When I was growing up, I had a friend in West Windsor who had a pet cat. He told me one day that it didn’t matter what he said to the cat as long as he used a soothing tone when he said it. He proceeded to demonstrate by saying some of the most ugly things I had ever heard a twelve year old boy say all with a cooing tone. I noted at the time that the cat didn’t seem to mind all too much.
Now it seems that even referring to my friend’s cat as his pet is an insult — and that we should not use terms such as pet because that is a demeaning term according to some academics.
[The study] argues that “derogatory” language about animals can affect the way that they are treated.
“Despite its prevalence, ‘pets’ is surely a derogatory term both of the animals concerned and their human carers,” the editorial claims.
“Again the word ‘owners’, whilst technically correct in law, harks back to a previous age when animals were regarded as just that: property, machines or things to use without moral constraint.”
Perhaps I am just an insensitive pet owner — or, if you will go by the suggestion of the academics, an insensitive human carer of a companion animal. However, it seems to me that there are far worse things than the words which we use to describe the animals living in our homes. The academics say that the animals will be treated differently because of the words being used to refer to them — what about the fact that they are being cared for in the first place?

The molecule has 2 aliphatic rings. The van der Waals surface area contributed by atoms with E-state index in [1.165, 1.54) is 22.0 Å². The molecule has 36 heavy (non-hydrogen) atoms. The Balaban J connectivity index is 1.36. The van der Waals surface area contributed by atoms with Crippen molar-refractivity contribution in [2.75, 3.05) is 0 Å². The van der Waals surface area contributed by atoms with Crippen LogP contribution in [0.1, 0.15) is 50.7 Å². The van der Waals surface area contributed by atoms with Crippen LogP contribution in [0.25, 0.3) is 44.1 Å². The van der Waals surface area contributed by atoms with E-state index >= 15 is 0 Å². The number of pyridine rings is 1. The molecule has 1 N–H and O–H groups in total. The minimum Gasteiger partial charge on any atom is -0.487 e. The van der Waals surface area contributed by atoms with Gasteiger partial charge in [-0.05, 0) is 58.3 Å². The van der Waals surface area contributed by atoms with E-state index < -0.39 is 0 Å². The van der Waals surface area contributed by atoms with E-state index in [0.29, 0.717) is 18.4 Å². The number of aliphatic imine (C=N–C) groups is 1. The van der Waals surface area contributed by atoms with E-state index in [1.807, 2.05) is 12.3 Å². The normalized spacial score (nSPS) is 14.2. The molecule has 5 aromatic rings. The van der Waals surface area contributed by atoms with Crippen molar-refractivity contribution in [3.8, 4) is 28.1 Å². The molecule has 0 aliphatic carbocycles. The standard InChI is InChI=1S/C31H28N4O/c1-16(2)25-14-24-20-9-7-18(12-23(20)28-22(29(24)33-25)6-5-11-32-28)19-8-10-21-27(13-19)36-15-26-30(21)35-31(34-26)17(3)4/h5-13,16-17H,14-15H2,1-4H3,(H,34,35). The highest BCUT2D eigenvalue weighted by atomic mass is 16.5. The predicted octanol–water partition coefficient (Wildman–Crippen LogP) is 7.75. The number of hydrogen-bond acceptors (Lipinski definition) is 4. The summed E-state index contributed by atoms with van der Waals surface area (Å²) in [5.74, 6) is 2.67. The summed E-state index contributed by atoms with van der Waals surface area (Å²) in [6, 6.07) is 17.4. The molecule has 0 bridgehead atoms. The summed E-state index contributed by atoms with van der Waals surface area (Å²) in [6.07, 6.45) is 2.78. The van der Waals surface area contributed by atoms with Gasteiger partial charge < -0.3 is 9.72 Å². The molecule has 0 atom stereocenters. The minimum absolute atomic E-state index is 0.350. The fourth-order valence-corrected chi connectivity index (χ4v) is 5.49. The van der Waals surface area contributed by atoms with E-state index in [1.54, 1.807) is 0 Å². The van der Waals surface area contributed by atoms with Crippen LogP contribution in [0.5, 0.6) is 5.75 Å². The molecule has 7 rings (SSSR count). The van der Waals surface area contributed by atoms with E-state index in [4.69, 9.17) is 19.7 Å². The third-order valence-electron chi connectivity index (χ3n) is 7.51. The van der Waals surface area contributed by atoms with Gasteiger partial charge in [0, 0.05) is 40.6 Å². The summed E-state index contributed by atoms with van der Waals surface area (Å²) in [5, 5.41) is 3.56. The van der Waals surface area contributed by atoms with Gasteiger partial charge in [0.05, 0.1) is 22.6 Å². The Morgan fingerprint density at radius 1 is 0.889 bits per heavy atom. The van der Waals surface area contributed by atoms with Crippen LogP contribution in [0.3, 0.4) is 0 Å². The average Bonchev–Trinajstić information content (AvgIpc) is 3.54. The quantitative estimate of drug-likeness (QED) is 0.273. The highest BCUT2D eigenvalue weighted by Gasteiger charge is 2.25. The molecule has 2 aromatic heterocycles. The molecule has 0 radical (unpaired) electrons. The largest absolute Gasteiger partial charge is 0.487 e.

After all, for many an animal the life they led before being brought into the homes of their human carer was far worse than the one that they started living upon moving into their new homes. This is not only limited to the cats and dogs that I see in advertisements, the goal of which is to get you to feel sad for the animals that need protection and therefore fund the organizations which make the commercials. (I’m sure the organizations are worthy but I can’t afford to give money every time I hear Sarah McLachlan singing to me.) Rather, even animals that live in the best of shelter facilities do not have it as well off as animals living in proper adoption homes.
I asked my wife for her thoughts on this and she told me that in her family, they never referred to their animals as pets. For example, the other day I heard Elizabeth’s mother saying to one of their pets (that Elizabeth adopted many years ago) , “Fallon (her adopted cat’s name is inspired by the comedian Jimmy Fallon) your mommy is on the phone.” I have also heard Elizabeth telling Abby that her daddy was coming home soon.
I suppose that means that for some people, the ideas put forth in the article are natural. Elizabeth has told me that she and her family treat animals as though they were members of the family and therefore would not even consider using terms like pet and owner.
It seems foreign to me but I suppose that is just what I get for never having had a normal pet (animal companion) in my life — it was always something odd like a turtle or parakeet or even a school of sea monkeys. Now, however, I have my own little girl in the form of Abby. I just have to bear in mind that she’s just a member of the family — not always easy when she refuses to listen.